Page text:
Some of the others in our group were in the mood for a late night snack, and that sounded appealing to me too.  So we went to the outdoor café next to the swimming pool and ordered some light goodies. Unfortunately, I learned the hard way that the delicious light snack I had enjoyed at this café earlier in the week was available only during the daytime.  There is a different "evening menu" for late at night which doesn't include it. The waiter and the kitchen did their best to approximate what I wanted, and I appreciated the efforts, but my palate was disappointed nonetheless.

On a more positive note, I enjoyed relaxing with Jack from Palm Desert, California, Amira (Mary Ann) from Springfield, Missouri, and Tracey from Boynton Beach, Florida. I had had some opportunity to get acquainted with all three of them earlier in the trip, and it was lovely to have this opportunity to get to know them better.

As we chatted, we enjoyed the breathtaking view of the full moon rising over the Great Pyramid behind our hotel.  (See the photo at the top of this article.) It's absolutely amazing, to lounge next to a swimming pool and see this magnificent view.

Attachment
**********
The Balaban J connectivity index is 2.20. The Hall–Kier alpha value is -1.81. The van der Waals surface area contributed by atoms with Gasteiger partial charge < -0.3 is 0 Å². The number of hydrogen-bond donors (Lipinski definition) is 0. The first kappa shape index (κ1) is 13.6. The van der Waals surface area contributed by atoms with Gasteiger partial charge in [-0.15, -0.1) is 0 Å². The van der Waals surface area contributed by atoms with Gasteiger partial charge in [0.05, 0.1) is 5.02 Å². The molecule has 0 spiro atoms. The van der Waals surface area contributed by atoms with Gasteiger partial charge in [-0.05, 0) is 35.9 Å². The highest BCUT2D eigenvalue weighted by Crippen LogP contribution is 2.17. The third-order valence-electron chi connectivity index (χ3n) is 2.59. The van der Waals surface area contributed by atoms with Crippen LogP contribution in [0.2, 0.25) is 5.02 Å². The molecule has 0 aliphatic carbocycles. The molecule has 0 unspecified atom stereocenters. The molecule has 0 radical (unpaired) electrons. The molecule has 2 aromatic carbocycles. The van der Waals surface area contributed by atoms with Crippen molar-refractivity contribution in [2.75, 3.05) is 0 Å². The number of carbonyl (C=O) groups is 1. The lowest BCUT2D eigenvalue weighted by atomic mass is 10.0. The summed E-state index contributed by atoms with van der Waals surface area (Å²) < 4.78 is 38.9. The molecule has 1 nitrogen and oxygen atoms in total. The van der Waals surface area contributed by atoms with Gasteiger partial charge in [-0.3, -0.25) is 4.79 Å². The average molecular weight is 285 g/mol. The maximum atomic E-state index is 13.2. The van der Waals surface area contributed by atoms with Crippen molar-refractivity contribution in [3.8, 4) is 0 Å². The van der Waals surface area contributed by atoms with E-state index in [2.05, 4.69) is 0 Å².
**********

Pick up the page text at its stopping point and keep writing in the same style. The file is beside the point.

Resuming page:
When I went to Egypt in 2003, I had tried to take a picture on my film camera of the full moon rising over the Great Pyramid, and it didn't turn out at all. Since I had this fancy new digital camera with a night vision feature, I decided to see whether it could do better. Once again, the night vision feature doesn't capture color, but I'm thrilled with the way this picture turned out! [I played with the photos a bit!-Ed]